On July 10, the Village Voice devoted its entire “Rockbeat” column to the 2 Live Crew and to the press conference we in New York put together in support of the Crew.  [Reproduced below.  The unidentified gent at the mic in the accompanying photo happens to be the author of these notes.]  “Rockbeat” is where the weekly newspaper wrote about the intersection of music and politics.  Under the leadership of music editor Robert Christgau, the Voice did a stellar job of covering rap and hip-hop.  Christgau himself wrote this account of the press conference, noting among other things that it was announced there that Bruce Springsteen had given Luke permission to use “Born in the U.S.A” as the basis for the 2 Live Crew’s new single, “Banned in the U.S.A.”  The piece below Christgau’s commentary is a review of “Banned in the U.S.A.” by someone named Jay Allen.  “If the ‘America the Beautiful’ and ‘Yankee Doodle Dandy’ melodies floating over electro-beats are any indication,” he wrote, “the next 2 Live Crew record could be called As Corny As They Wanna Be.”  Ouch!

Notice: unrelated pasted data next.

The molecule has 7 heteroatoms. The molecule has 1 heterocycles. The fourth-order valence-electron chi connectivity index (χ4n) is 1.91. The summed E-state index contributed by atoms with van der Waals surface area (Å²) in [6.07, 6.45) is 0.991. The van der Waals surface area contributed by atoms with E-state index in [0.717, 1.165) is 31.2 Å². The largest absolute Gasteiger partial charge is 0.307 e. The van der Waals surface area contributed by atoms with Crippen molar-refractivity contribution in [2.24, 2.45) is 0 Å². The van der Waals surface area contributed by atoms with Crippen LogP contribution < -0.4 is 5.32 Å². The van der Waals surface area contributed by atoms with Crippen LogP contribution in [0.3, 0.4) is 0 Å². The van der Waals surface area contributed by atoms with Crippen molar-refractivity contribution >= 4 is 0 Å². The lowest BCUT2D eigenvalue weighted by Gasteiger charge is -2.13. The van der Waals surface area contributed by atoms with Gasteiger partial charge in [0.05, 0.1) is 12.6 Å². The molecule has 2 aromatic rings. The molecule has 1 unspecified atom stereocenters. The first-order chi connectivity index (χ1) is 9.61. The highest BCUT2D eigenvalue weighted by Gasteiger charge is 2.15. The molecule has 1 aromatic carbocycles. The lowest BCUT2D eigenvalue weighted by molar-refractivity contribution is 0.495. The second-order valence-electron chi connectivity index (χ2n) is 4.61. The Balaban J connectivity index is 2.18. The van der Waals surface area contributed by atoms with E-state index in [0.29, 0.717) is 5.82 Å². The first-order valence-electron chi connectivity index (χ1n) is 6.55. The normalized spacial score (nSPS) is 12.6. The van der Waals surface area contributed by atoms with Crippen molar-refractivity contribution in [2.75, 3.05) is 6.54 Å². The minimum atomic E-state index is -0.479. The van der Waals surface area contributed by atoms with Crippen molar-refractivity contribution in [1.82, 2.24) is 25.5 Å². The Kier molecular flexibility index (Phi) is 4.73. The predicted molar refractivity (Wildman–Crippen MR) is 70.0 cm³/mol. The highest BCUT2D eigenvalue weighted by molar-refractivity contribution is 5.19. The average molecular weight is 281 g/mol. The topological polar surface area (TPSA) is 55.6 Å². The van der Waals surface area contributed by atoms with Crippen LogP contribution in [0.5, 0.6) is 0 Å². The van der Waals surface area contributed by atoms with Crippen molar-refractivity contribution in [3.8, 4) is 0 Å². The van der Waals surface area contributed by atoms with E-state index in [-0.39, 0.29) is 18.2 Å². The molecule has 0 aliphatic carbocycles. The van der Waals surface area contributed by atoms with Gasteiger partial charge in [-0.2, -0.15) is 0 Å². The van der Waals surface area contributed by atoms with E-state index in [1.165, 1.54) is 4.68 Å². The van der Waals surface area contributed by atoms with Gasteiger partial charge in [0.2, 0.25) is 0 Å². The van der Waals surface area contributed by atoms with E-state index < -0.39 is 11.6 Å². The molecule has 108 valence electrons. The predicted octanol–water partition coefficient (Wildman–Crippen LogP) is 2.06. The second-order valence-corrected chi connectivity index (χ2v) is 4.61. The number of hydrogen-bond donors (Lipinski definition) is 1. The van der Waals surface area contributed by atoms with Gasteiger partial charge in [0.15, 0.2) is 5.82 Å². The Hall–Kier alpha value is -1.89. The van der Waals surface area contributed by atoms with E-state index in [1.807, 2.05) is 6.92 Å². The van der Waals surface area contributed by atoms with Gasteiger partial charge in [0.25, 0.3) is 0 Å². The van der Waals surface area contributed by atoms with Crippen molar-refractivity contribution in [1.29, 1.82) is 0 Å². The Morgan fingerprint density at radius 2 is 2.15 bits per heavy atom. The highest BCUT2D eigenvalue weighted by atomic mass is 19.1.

On October 20, following a two-week trial, the 2 Live Crew were acquitted of all charges.  Two days later, the New York Daily News ran an article syndicated by the Associated Press headlined “Jurors Say they enjoyed Crew.”  [Reproduced below.]  The text notes that during the trial the 12-person jury of Luke’s peers had asked the judge for permission to laugh in court – and that permission had been granted.  Interestingly, the jurors “did not think race was an issue” in the group’s prosecution” – contrary to what Luke himself thought.